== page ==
As a reminder we maintain a dashboard on the Flashbots network here. It was designed to give the community transparency on the Flashbots Network and contains a collection of real time metrics on Flashbots and its stakeholders. We highly recommend looking through the Flashbots Transparency Dashboard.
Flashbots Alpha has been and continues to be successful, but it offers incomplete trust guarantees. In particular it is not permissionless nor is it completely private. These are extremely difficult properties to achieve. In our pursuit of these properties Flashbots has released our proposal, MEV-SGX, for using secure enclaves to provide a permissionlessness and complete privacy. Read more about the MEV-SGX here.
As The Merge approaches, we’ve begun research efforts in understanding MEV in eth2 better. Our first research post on the topic was released here, alongside a repository with some rough modeling of staking rewards with MEV. In this early exploration, we study transaction ordering in eth2 and analyze MEV-enabled staking yields. We find that MEV will significantly boost validator rewards but may reinforce inequalities within participants of eth2. We also discuss qualitative aspects of MEV in eth2 such as the potential dynamics that will unfold between its largest stakeholders like exchanges and validator pools.
This follows our joint prototyping experiment with Nethermind and Lido in ETHGlobal, Ray Tracing.
There are multiple ongoing research efforts worked on by Flashbots team members, external collaborators and MEV Fellows. Learn more about Flashbots Research here.
- MEV in eth2 — inequality and attack vectors analysis
Building our early work on mev in eth2, we are looking to model further the inequalities that may be caused by MEV as well as study potential vectors of attack of eth2 related to MEV. In particular we are looking to answer: 1) to what extent does MEV in eth2 amplify its inherent rich-get-richer dynamics?, 2) how does knowing the block proposers in advance change MEV extraction dynamics?
- Flashbots in eth2
After an initial exploration of MEV in eth2 and the Rayonism hackathon where a spec of an eth1+eth2 MEV client was built out, we dive deeper into specing out Flashbots in eth2. This includes thinking about the best flow for MEV rewards to be distributed, understanding different validator pool architectures and ensuring MEV extraction is available to validators of all sizes.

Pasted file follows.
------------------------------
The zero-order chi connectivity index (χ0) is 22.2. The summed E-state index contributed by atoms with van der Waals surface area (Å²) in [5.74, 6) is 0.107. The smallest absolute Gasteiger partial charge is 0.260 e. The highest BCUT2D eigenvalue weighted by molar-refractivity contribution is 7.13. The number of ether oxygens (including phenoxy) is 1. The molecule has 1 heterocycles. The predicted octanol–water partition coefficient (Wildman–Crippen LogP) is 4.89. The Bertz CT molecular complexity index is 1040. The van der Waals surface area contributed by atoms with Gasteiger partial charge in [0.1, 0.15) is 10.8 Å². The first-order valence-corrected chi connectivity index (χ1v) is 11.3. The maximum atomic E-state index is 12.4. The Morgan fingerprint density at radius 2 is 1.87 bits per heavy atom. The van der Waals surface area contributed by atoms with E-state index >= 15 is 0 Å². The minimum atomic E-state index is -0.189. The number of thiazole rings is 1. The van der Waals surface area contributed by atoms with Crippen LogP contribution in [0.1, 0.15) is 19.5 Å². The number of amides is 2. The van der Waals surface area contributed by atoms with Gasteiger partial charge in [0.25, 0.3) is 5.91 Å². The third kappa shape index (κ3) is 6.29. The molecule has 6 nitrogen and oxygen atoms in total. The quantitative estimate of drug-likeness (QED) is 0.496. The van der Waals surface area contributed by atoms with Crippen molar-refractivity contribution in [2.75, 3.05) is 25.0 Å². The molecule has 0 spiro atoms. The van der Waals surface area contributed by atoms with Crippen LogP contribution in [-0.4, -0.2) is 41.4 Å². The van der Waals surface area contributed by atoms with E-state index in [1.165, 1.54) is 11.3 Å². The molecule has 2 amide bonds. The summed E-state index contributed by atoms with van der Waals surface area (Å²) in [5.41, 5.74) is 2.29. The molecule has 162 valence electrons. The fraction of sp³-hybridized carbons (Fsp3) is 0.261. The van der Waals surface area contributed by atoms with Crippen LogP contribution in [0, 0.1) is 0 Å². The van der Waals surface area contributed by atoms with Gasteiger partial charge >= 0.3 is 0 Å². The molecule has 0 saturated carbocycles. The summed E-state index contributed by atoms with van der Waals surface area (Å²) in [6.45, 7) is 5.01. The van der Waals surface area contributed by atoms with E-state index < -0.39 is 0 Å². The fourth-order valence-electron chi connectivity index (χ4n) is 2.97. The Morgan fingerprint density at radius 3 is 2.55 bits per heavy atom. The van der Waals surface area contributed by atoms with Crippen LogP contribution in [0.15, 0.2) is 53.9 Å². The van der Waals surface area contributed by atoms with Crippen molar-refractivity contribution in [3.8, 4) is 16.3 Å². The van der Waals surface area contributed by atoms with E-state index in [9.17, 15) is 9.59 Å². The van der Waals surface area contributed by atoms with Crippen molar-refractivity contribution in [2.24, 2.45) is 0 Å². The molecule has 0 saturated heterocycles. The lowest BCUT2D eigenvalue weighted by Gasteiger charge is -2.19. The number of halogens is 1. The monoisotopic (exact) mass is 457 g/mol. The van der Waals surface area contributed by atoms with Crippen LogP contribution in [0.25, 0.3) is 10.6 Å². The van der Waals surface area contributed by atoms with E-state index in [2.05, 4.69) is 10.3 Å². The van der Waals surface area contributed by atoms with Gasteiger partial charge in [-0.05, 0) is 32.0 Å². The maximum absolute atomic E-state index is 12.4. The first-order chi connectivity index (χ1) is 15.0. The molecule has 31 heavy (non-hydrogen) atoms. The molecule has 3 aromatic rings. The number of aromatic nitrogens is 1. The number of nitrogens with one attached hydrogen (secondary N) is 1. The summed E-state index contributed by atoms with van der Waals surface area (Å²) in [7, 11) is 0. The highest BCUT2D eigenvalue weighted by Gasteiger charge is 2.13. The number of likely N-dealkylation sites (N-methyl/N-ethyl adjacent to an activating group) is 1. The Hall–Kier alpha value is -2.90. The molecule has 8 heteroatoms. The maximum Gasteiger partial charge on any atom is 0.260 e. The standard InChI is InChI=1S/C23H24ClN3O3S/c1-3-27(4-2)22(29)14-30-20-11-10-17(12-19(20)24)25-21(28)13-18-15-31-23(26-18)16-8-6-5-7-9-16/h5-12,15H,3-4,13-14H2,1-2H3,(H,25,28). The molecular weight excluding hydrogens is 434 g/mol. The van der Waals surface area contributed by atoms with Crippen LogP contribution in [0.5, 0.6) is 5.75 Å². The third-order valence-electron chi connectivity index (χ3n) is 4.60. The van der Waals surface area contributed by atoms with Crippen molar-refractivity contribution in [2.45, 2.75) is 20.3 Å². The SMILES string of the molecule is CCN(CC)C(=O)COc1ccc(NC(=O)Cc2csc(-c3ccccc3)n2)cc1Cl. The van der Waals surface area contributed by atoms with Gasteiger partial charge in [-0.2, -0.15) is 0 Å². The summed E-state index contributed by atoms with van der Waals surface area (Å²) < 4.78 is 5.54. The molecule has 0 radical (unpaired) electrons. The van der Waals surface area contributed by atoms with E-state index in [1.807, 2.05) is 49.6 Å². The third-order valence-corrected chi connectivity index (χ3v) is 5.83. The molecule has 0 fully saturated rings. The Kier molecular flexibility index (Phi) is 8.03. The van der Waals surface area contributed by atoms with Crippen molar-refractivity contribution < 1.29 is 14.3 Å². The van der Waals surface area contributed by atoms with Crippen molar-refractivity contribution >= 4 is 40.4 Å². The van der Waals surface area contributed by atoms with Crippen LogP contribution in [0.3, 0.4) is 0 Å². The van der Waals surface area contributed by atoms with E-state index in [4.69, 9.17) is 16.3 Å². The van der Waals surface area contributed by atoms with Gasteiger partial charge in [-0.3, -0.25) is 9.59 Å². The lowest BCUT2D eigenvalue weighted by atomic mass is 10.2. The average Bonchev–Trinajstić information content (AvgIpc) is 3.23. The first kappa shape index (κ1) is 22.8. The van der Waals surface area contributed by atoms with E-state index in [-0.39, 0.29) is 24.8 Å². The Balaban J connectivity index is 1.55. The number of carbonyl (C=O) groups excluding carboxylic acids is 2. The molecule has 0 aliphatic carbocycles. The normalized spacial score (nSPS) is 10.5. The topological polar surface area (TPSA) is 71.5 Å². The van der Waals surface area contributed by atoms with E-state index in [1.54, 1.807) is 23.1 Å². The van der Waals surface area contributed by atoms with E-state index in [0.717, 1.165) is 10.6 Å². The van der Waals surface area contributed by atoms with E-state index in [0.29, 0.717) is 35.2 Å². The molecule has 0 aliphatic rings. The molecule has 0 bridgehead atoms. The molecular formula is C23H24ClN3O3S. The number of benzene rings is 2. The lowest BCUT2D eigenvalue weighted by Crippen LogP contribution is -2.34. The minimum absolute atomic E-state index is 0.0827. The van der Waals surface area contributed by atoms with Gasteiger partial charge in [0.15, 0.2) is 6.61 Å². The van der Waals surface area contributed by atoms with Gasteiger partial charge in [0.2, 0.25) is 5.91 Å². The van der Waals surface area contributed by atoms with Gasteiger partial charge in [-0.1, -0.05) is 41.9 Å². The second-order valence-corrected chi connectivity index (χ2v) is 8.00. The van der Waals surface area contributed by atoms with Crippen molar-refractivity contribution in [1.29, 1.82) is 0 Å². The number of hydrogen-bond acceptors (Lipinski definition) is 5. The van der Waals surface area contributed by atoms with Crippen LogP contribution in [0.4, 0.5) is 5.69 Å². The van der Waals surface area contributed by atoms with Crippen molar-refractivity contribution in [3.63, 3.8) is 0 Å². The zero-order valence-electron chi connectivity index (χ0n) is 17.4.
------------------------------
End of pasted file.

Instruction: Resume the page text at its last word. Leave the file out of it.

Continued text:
- MEV in L2s
MEV will likely exist in each L2s being deployed as well as across them. This effort aims to start doing research on the topic, both on how MEV exists at these layers and the state of its mitigation via different solutions such as VDFs and fair ordering protocols.
- MEV after EIP-1559
EIP-1559 is a hotly debated upcoming EIP that is being introduced in the London Hardfork. It will significantly alter Ethereum’s fee mechanism, crucially resulting in most of the transaction fee being burned and eliminating 0 gas price transactions. We examine the effects of EIP-1559 on MEV extraction and, by extension, the Flashbots project.
- Cryptoeconomic design exploration
We explore whether there are cryptoeconomic mechanisms that can reinforce, or substitute the relatively expensive and proprietary solution that is SGX, to achieve the same desirable result of complete pre-trade privacy. Some work already published includes thoughts shared by Vitalik Buterin in an EthResearch post for a fee market design where block proposers and block builders are separate entities.
- Mempool privacy
A survey of privacy solutions that can be used to provide MEV-Geth with mempool privacy and an attempt to start formalizing the problem of mempool privacy for L1 and L2 blockchain constructions.
- Auction mechanisms survey
An investigation and survey of the existing literature of auction mechanism design to motivate the design of the block space and transaction ordering auctions enabled by mev-geth. The high-level research question is: What is a good auction mechanism for mev-geth auctions?
Join our full-day MEV.wtf summit with ETHGlobal on Thursday, Jul 1, where we will discuss the core problems of MEV, mitigations and solutions from the application-agnostic protocol level and application-specific level.
Jam with us at the ETHGlobal HackMoney hackathon (Jun 18 — Jul 9, 2021) where Flashbots is providing $8,000 in prizes to winning hacks built around MEV. Additionally, we are giving out $4,000 in joint prizes with Uniswap for a series of ideas built on both Uniswap and Flashbots during the hackathon.
ArcherDAO has built a DEX which sends users’ Uniswap and Sushiswap transactions directly to miners as Flashbots bundles, thereby skipping the mempool where hungry sandwich bots are watching. Moreover, doing so also allows users to avoid paying for failed transactions.
Some trades through Archerswap create arbitrage opportunities, and Archer released an update to their DEX where they have started to backrun their users to capture these and kick them back to the trader. That way the trader gets better pricing and captures some amount of the MEV they create. We think this is the start of a long list of protocols which will use MEV in creative ways to offer better outcomes for their users.
1inch, one of the largest DEXes in Ethereum, now offers the ability for customers to send their transactions via Flashbots bundles, thus offering frontrunning protection from the monsters of the mempool.
mistX is a DEX that offers users the interesting new feature of allowing the trader to not pay a transaction fee to the miner. Instead the trader pays the miner via a smart contract call in mistX’s smart contract, and mistX will either remove some ETH from the trade or from the user’s wallet to pay this fee.
Similar to 1inch or ArcherSwap, mistX also offers frontrunning protection and no failed transactions to their users. Hasu of Paradigm published a great article on mistX here.
Flashbots had our first mention in the mainstream media! Check out this clip at 1:30 to see it for yourself.
At Flashbots, we research and build systems around MEV, and we would love to collaborate with you. We are a distributed organization with the principles of a pirate hacker collective, and have several open positions. We also issue grants to external researchers doing work aligned with ours, please find out more in our Research repository, or join our Discord!